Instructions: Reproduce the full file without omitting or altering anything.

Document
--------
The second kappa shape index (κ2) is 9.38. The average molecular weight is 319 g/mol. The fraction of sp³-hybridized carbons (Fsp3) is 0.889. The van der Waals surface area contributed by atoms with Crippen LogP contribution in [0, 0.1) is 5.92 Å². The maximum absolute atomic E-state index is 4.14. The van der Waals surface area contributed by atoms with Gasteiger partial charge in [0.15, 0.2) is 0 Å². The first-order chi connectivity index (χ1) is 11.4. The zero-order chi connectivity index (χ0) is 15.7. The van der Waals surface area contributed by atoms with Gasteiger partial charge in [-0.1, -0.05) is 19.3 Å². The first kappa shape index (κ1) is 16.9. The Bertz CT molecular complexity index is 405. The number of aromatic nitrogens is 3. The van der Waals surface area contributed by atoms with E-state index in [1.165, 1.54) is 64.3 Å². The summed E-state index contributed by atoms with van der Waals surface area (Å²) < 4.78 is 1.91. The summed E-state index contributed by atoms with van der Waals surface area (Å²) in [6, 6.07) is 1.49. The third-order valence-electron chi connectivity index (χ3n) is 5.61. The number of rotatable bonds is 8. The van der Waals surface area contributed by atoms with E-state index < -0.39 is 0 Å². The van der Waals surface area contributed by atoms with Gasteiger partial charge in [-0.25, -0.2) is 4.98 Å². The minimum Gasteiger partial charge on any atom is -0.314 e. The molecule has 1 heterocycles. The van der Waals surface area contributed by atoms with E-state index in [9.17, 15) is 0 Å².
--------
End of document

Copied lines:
The second kappa shape index (κ2) is 9.38. The average molecular weight is 319 g/mol. The fraction of sp³-hybridized carbons (Fsp3) is 0.889. The van der Waals surface area contributed by atoms with Crippen LogP contribution in [0, 0.1) is 5.92 Å². The maximum absolute atomic E-state index is 4.14. The van der Waals surface area contributed by atoms with Gasteiger partial charge in [0.15, 0.2) is 0 Å². The first-order chi connectivity index (χ1) is 11.4. The zero-order chi connectivity index (χ0) is 15.7. The van der Waals surface area contributed by atoms with Gasteiger partial charge in [-0.1, -0.05) is 19.3 Å². The first kappa shape index (κ1) is 16.9. The Bertz CT molecular complexity index is 405. The number of aromatic nitrogens is 3. The van der Waals surface area contributed by atoms with E-state index in [1.165, 1.54) is 64.3 Å². The summed E-state index contributed by atoms with van der Waals surface area (Å²) < 4.78 is 1.91. The summed E-state index contributed by atoms with van der Waals surface area (Å²) in [6, 6.07) is 1.49. The third-order valence-electron chi connectivity index (χ3n) is 5.61. The number of rotatable bonds is 8. The van der Waals surface area contributed by atoms with E-state index < -0.39 is 0 Å². The van der Waals surface area contributed by atoms with Gasteiger partial charge in [-0.25, -0.2) is 4.98 Å². The minimum Gasteiger partial charge on any atom is -0.314 e. The molecule has 1 heterocycles. The van der Waals surface area contributed by atoms with E-state index in [9.17, 15) is 0 Å².